The legislature is a unicameral body known as the Legislative Assembly. Its members are referred to as deputies (diputados). They are elected every three years according to a system of proportional representation. The assembly elected in March 1988 was composed of sixty deputies and sixty alternates (suplentes).
There is no restriction on the reelection of deputies. To serve in this capacity, however, one must be a Salvadoran by birth and over twenty-one years of age. Those prohibited from seeking election to the assembly include the president and vice president of the republic, government ministers and vice ministers, active-duty military personnel, and relatives of the president within the fourth level of consanguinity or the second level of affinity. Elected deputies, however, may serve as ministers or vice ministers, heads of official autonomous institutions, or chiefs of diplomatic missions. Such individuals do not participate in the business of the assembly but may be reintegrated into that body at the conclusion of their service in such a post.
The powers of the Legislative Assembly are considerable. It is the body that determines the statutory laws of El Salvador. It has the power to levy taxes, to ratify or reject treaties negotiated by the executive branch with foreign governments or international organizations, and to regulate the civil service. The assembly also wields the power of the purse as the body that approves the national budget in its final form. Perhaps just as important in a political sense is the assembly's power to place individuals, through a majority vote, in the following posts: president (chief justice) and magistrates of the Supreme Court, president of the Central Electoral Council, president and magistrates of an independent government auditing body known as the Court of Accounts (Corte de Cuentas), the attorney general, and the procurator general. By naming to these positions members of parties or factions opposed to the president, the Legislative Assembly can (and has, in some instances) impede the workings of government to a significant degree. The assembly also has the power to declare war, ratify peace treaties, and grant amnesty for political offenses or common crimes.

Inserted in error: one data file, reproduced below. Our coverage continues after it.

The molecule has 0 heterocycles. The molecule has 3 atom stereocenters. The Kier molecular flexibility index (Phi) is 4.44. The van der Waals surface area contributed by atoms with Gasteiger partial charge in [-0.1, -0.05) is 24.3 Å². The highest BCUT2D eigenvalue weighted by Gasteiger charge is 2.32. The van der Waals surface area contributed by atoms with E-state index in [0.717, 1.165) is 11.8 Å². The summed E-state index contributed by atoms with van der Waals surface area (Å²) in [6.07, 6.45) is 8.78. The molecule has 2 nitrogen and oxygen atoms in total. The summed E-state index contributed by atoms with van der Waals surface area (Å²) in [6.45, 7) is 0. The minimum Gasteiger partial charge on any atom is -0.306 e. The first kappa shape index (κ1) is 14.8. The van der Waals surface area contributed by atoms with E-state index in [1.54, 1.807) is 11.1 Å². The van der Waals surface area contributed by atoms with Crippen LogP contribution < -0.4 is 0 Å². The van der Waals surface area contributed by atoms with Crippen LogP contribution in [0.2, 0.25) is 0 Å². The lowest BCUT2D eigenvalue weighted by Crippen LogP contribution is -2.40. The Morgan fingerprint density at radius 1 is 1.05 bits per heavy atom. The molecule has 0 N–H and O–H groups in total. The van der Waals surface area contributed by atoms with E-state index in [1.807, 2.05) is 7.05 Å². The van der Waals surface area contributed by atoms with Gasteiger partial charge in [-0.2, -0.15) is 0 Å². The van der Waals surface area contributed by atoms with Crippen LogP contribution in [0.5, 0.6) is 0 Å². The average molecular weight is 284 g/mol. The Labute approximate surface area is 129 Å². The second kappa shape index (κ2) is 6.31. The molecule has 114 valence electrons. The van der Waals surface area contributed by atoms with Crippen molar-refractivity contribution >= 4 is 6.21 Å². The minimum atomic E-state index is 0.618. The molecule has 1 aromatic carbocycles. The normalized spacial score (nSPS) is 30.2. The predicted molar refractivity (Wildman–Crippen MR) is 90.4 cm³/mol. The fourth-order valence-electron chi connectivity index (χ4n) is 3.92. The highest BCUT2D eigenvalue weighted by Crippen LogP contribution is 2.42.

Legislation may be introduced not only by deputies but also by the president, by way of his ministers; the Supreme Court, in the case of laws pertaining to the judiciary; and local municipal councils, with regard to municipal taxation. A presidential veto of a law passed by the Legislative Assembly may be overridden by a two-thirds vote of that body. The executive may raise objections to a law on constitutional grounds; in such a case, the Supreme Court serves as the arbiter. If a law submitted to the Supreme court by the president is ruled to be constitutional, the president is compelled to sign it into law.
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